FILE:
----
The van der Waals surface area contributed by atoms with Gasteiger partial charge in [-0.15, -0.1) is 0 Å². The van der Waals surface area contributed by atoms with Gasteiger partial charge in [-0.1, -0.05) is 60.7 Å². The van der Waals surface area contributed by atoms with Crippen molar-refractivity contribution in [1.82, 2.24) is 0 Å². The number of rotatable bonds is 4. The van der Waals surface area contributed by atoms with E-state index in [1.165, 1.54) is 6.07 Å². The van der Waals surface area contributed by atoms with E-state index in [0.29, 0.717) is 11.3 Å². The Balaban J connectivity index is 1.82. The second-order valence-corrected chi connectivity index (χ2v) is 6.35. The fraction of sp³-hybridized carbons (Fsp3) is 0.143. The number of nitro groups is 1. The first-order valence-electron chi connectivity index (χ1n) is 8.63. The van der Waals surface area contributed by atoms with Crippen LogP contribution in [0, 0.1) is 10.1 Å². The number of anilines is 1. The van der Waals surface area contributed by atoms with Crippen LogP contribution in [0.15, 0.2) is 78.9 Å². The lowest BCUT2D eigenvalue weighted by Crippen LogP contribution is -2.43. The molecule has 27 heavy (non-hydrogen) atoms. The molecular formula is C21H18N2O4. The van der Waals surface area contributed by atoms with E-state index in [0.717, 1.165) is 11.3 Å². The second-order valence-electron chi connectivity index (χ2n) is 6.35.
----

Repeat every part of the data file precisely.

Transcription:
The van der Waals surface area contributed by atoms with Gasteiger partial charge in [-0.15, -0.1) is 0 Å². The van der Waals surface area contributed by atoms with Gasteiger partial charge in [-0.1, -0.05) is 60.7 Å². The van der Waals surface area contributed by atoms with Crippen molar-refractivity contribution in [1.82, 2.24) is 0 Å². The number of rotatable bonds is 4. The van der Waals surface area contributed by atoms with E-state index in [1.165, 1.54) is 6.07 Å². The van der Waals surface area contributed by atoms with E-state index in [0.29, 0.717) is 11.3 Å². The Balaban J connectivity index is 1.82. The second-order valence-corrected chi connectivity index (χ2v) is 6.35. The fraction of sp³-hybridized carbons (Fsp3) is 0.143. The number of nitro groups is 1. The first-order valence-electron chi connectivity index (χ1n) is 8.63. The van der Waals surface area contributed by atoms with Crippen LogP contribution in [0, 0.1) is 10.1 Å². The number of anilines is 1. The van der Waals surface area contributed by atoms with Crippen LogP contribution in [0.15, 0.2) is 78.9 Å². The lowest BCUT2D eigenvalue weighted by Crippen LogP contribution is -2.43. The molecule has 27 heavy (non-hydrogen) atoms. The molecular formula is C21H18N2O4. The van der Waals surface area contributed by atoms with E-state index in [0.717, 1.165) is 11.3 Å². The second-order valence-electron chi connectivity index (χ2n) is 6.35.